By Jim Morrison
For a decade after they formed in Buffalo and before they became radio stars, The Goo Goo Dolls toured in a van, a trio sometimes headlining and sometimes opening for bands like The Gun Club or Motorhead. Their first album, recorded on a $750 budget featured originals, but also a speed metal version of “Sunshine of Your Love.”
“We were trying to figure out how to be the loudest, most raucous thing we could come up with. And that was it,” says founding member and bassist Robby Takac during a phone interview. “The only point we were trying to prove, you know, was that we could stand out.”
Takac describes that first effort as “such a mess,” but adds that it earned a legion of fans, most of them in the industry. “Now, it took 10 years for us to have a hit record, but I don’t think if it weren’t for those 10 years of us wrapping on people’s doors and giving them splitting headaches at daytime radio shows that we would have been in the position we were, you know, when it was time for stuff to actually happen.”
Stuff began to happen with “Name,” the third single off their fifth album, “A Boy Named Goo.” It was a stylistic turn, a ballad that showed up on the pop and adult contemporary charts and drove the album to double platinum.
“We kind of learned to play our guitars a little bit better. And we had always had a little bit of, you know, melody in our songs,” Takac says. “But we were toying around a little bit more with trying to find some other textures and stuff to play around with after we had released a couple of breakneck speed records. And that led to “Name,” which wasn’t actually our first ballad. We had some ballads on some earlier records as well. But this one really seemed to resonate with folks. That song took off. And from that point on, it was sort of a different journey for us.”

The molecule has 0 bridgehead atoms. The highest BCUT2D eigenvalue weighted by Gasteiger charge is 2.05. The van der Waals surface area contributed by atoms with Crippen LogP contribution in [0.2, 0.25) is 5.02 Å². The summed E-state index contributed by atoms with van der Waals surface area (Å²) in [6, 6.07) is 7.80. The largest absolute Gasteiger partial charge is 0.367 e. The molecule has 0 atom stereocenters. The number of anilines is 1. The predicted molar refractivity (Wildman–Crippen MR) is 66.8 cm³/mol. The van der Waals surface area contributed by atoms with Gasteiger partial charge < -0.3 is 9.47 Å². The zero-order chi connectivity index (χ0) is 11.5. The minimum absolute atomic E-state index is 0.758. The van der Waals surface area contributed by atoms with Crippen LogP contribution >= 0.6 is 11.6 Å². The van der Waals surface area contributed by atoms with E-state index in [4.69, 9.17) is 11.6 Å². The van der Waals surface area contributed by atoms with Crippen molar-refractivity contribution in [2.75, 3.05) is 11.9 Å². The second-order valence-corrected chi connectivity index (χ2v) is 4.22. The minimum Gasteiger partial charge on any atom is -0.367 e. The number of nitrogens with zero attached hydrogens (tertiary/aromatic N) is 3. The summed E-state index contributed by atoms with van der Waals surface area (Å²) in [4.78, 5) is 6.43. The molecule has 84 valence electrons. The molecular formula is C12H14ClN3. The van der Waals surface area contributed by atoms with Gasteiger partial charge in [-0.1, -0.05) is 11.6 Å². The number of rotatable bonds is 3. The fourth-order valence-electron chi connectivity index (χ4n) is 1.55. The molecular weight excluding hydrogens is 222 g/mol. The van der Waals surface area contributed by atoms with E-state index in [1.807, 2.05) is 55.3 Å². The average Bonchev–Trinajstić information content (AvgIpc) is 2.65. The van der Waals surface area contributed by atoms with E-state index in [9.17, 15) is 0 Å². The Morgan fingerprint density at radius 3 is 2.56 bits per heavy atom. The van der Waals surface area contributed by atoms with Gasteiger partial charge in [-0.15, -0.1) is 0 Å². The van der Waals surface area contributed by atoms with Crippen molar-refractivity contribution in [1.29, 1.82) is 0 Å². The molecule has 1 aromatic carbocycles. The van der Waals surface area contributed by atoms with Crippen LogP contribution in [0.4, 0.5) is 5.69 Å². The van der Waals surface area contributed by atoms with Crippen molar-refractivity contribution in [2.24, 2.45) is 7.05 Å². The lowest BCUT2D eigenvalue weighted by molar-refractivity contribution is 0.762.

That journey went into orbit and heads started spinning with “Dizzy Up the Girl,” their 1998 smash featuring a handful of hits, notably “Iris,” “Slide,” and “Broadway.”
At the Grammy Awards, “Iris” received nominations for “Record of the Year” and “Pop Performance by a Duo or Group.” The song also garnered singer/songwriter John Rzeznik a “Song of the Year” nomination. Rolling Stone put it at 39 on the list of 100 greatest pop songs.
“John was kind of looking for different places to go, musically,” Takac says. “We always used to have this conversation about this record needs to be something different than the last one. That was always really important to us.”
Listening to their debut and their latest, 2022’s “Chaos and Bloom,” he adds, and it doesn’t seem like products from the same group. But listen to their discography over nearly three decades and “it makes absolute sense.”
“It was always how do we take what we’re doing right now, a little bit further, get a little bit more musical, take advantage of some of the technology, embrace some different musical styles,” he explains. “I think we also got pretty good at listening to other people a little bit more. It was always we were in such a bubble, wouldn’t listen to anybody. We just did what we thought was the right thing to do. And I think we started to be able to bring some people into the studio with us and realize how much larger ideas were just inside of us. And I think once that started to happen, the floodgates fell down.”